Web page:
Whelp, today I’m enjoying a nice slice of humble pie after losing three years worth of backup versions. While admitting failure is hard, I believe in owning mistakes and learning from them.
I began receiving notifications from DSM saying that a backup task was continually failing due to a lack of space a few days ago. The task was configured using Smart Recycle, so I thought, no biggie – I’ll just reduce the number of retained versions and move along. What I didn’t know was that the damage was already done…
When navigating into the Task Settings, Rotation was grayed out. That wasn’t going to bail me out.
Then when navigating into the Version List, there’s no “X” to manually delete versions. Not getting bailed out there, either.
Trying to discard the task only results in getting the error “Failed to discard backup task”. As a hail-mary, I tired rebooting DSM to see if a fresh boot would cleanup the suspended job. Nope.
So, I was faced with accepting the inevitable: The task and data needed to be deleted entirely… Luckily, I still have a remote backup, and two local offline cold backups, so this was more of a blow to the ego versus a true data loss. Moving forward:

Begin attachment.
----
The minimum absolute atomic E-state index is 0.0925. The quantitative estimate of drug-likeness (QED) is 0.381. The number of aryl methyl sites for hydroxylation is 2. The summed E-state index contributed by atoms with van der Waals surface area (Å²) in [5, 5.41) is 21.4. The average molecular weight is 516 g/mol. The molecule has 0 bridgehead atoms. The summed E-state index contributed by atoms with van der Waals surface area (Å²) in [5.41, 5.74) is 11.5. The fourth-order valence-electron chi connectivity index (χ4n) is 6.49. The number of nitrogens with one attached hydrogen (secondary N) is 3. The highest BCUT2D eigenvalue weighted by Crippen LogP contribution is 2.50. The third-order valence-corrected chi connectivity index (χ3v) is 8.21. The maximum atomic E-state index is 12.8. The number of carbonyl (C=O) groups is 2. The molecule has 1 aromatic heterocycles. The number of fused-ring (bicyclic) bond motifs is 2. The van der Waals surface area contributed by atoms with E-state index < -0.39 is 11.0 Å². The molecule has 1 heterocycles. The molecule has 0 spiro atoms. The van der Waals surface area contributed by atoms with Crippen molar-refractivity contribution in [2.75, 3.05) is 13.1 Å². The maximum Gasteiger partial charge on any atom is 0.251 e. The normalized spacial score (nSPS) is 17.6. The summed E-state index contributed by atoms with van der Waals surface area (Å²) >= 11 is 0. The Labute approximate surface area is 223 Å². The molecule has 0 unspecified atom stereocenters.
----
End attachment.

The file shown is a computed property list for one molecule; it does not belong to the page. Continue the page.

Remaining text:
Never let it happen again.
I’ve made two adjustments to keep myself out of this situation in the future.
The first step was to adjust the “Low capacity of USB disk” notification threshold from 5% to 20% for External storage, allowing for more reaction time.
The second step was reducing the maximum number of backup versions.
I left the version count set to the default of 256 when originally configuring the backup task, attempting to retain backups for as long as possible. Thus beginning to brew the perfect storm. The disk was just large enough to store 256 versions of the data set and was continually on the bubble. I thought that I was managing the ratio of free drive space to versions retained perfectly, but was unknowingly playing with fire. The moment that I added just enough data, the canoe tipped over.
There’s no perfect answer for how many versions are appropriate, but I’ve restarted by cutting it half to 128 and will keep a closer eye on things over the coming months. I’d love to see Synology update Hyper Backup to better handle these situations.
All in all, while this pie tastes bitter, my data is still totally safe thanks to a diversified strategy and I’m very happy with how the Synology system has been functioning.